juicy white peaches from Santa Barbara Farmer’s Market 10/28
Anyone else still waking up an hour early? Yep, I have circadian rhythms that must be deeply steeped in the old brain of my evolutionary ancestors. This is a condition that sets me up for challenges for 6 months of the year – a condition that has led me to a myriad of behaviors that may appear odd to some who don’t quite understand.
I have spent the last three months since my return from France, doing an experiment. I have been trying to find an exuberance level each day in my activities here that is similar to the one I had in Paris. This, at the outset may appear to be complete folly to any rational person, but in order to try to circumvent complete annihilation at the reality that my dream Summer ended some 14 weeks ago combined with my extreme dread at the impending approach of the “dead seasons”, I supposed it was worth a try. A pivotal piece of this, of course, has been that I have been pretending that the warm weather, and the high on which I floated for 9 weeks were going to continue. In Paris, it was light until 10 pm, a condition that worked extremely in my favor, is not able to be replicated here. I began early and in earnest working up some cockamamie mind game to bridge me over to next year’s Springtime.
As recently as Monday, and for a lot of the time since I returned, putting on a pair of Bermuda shorts played handily in helping in the endeavor. Further, as recently as October 28, I was eating those incredible juicy white California peaches in the kitchen in Montecito! I photographed blooming Morning Glories and have had many buds on several Clematis as recently as yesterday! Ok, all was going along pretty well in my little game here.
It was on Sunday, as I chatted with Frances Palmer at her studio in Weston, Connecticut that I was first confronted with the tinge that my little game might be about to drop with a thud and that I was in for a shock out of my self-created state of affairs. (Please visit Frances’ Instagram page for the highlight of your day if you are at all as smitten as I am with the remarkable beauty of flowers and her singular ability to transfer beauty from her mind’s eye to the photo image.) She tipped me off that there was going to be a hard frost this week. My first instinct was, oh, no, that’s not going to happen – not the shock oh-no, the dismissal oh-no, mind you. Even though she said this, I didn’t have any real intention in internalizing the news. Her words registered in my brain but as I walked to my car out in her driveway I was busy convincing myself that she must be wrong. She did say she had all those tulip bulbs to plant and so I was busy imagining her out in her garden doing so on a few more weeks of warm, sunny afternoons. After all, things had been working out pretty well in my little delusional world for quite a while now. And, as far as I was concerned, this warm spell could carry right over and we could forget all about the idea of and the reality of northern hemisphere Wintertime. It happens in California, right?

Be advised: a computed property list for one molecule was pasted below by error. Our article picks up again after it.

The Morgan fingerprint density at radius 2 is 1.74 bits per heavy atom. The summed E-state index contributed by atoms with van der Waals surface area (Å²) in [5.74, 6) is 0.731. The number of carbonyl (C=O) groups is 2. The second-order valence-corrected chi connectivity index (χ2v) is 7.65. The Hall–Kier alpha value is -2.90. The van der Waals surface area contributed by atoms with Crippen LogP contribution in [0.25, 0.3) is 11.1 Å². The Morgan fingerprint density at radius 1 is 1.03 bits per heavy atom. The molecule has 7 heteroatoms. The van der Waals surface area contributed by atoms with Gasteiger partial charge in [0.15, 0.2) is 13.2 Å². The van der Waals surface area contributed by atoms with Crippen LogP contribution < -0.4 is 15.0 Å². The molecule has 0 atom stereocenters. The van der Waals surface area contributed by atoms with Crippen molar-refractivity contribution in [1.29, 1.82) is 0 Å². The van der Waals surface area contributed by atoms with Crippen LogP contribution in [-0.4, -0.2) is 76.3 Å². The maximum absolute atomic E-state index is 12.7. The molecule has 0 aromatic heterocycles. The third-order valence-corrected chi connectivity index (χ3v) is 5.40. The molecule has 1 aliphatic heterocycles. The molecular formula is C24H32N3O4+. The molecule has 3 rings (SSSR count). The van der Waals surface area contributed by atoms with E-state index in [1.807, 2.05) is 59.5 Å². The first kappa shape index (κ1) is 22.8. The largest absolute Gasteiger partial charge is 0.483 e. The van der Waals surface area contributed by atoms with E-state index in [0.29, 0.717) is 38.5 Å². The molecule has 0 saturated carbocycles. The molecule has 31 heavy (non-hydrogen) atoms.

But as this week progressed along, I began to see that my Morning Glories were beginning to stall out in the flowering department. On Wednesday even, I had 4 blooms open but they were a little bit damaged. As I wandered around the yard, I found new little deep purple blooms that cheered me. We were still ok, I said to myself. Even Thursday, the afternoon was fair and sunny in the mid-50s, acceptable in a nice sweater. I continued on.
Then, early on Thursday morning in that instant that I saw that Frances had posted a clever and fresh Instagram image, I was both elated at her creativity but in that same instant I realized she had turned the page and moved onto the alternate subject matter of still life with fruits. Oh, that was a stinger! In an instant the question formed. Was Frances actually more sensible and pragmatic than I? Well, of course she is – and then, with the stinger still in, it took me yet another day to realize that she had in fact helped me a great deal. For, in her willingness to embrace the reality of the season and, in real time, and her exuberance for new subject matter, she was moving on, and presumably happily so, to a whole new season of entertainment and creative endeavor – and, in that leap she had created for me the possibility that I could do so as well. And while I had been way too unwilling to consider her lead and actually anticipate the next season and what it could possible hold for me, she was well ahead of me and enmeshed in a whole new bailiwick of material. I took the moment to register the depth of my own tomfoolery. From the words of her post I had gathered that she’d actually been looking forward to the hard frost – an emotion that had never even entered my mind due to my own internal stop sign. It was just me that didn’t want to accept this. Lesson #1 of the week actually penetrated into perhaps the hardest head most aversion-steeped psyche on record.